Canterbury's King James Bible
2011 marked the 400th anniversary of the publication of the King James Bible. The KJB is one of the foundation stones of western culture, and of the modern English language.
The University of Canterbury possesses one of only two copies of the original 1611 printing in Australasia. This site was created to record an exhibition that took place in Christchurch to mark the anniversary. It also provides an introduction to research into the KJB being undertaken at Canterbury.
The origins of the text that would become the KJB lie in a slow process that took place over a period of two millennia. Whether considered as a collection of fables and moral lessons or viewed as the cornerstone of what remains to this day the world’s largest religion, Christianity, the Bible’s literary and historical importance is difficult to ignore.
Throughout most of the Middle Ages western Europe employed a Latin version of the Bible. During the 16th century a period of religious and political turmoil known as the Reformation saw the medieval Church splinter into Catholic and Protestant factions. It was only at this time that various versions of the Bible in English became widespread.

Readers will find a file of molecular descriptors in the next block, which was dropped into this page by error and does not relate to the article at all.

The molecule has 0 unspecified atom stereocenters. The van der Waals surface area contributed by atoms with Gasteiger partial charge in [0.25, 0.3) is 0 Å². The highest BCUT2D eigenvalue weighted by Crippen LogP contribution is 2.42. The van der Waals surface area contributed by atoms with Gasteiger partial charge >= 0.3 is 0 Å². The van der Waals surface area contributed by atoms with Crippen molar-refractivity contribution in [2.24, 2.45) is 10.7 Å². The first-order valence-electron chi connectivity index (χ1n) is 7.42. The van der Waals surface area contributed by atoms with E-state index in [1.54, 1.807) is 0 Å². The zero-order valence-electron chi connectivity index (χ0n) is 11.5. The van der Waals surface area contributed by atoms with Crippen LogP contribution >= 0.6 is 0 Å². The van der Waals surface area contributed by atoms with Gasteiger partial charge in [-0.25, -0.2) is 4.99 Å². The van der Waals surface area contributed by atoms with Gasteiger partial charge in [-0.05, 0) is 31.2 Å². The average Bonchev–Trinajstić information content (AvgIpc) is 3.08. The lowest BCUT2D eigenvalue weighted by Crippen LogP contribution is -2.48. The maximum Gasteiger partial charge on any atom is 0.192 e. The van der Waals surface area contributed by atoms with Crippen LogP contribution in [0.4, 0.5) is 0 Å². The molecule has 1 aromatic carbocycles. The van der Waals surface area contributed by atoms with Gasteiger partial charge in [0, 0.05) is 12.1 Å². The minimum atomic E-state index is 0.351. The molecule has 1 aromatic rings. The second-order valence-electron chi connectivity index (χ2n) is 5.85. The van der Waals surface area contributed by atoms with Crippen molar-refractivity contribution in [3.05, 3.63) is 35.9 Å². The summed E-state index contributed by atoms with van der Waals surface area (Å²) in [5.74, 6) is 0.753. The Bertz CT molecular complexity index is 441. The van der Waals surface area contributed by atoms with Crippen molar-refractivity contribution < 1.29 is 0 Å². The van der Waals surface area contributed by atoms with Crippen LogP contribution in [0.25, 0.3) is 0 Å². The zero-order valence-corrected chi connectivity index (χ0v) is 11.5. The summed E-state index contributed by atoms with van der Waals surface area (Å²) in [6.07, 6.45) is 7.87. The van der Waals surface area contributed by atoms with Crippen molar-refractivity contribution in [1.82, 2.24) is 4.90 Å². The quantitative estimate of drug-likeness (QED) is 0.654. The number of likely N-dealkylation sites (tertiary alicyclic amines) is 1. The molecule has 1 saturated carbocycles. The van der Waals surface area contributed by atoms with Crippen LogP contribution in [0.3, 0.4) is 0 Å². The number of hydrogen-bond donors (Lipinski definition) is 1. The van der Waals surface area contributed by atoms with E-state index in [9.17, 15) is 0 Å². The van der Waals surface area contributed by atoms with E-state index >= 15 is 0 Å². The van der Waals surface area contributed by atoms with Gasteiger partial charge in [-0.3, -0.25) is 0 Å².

The KJB was the product of attempts in early 17th century England to establish a commonly accepted English Bible. Canterbury’s 1611 copy is one of only two examples of the first printing now in Australasia. It originally formed part of the library of Christ’s College, Christchurch. UC also holds a 1613 edition.
The KJB was an outstanding publishing success. The text has remained in print for 400 years, and has appeared in numerous formats. Its influence stretches from poets such as Milton to composers such as Handel.
The continuing impact of the KJB remains at its clearest in literature. It also finds a broader role in contemporary culture, and is to be found everywhere from the Billboard charts to the inauguration ceremonies of US presidents.
The Lincoln Bible courtesy of the Rare Books and Special Collections Division of the Library of Congress, Washington, DC.
The ‘Burstow KJB Project’, set up to commemorate the 400th anniversary and based in the History Programme at Canterbury, was established to unravel the provenance and nature of a KJB still held by the parish church of Burstow in the UK. It is simultaneously exploring the origins of Canterbury’s own copy.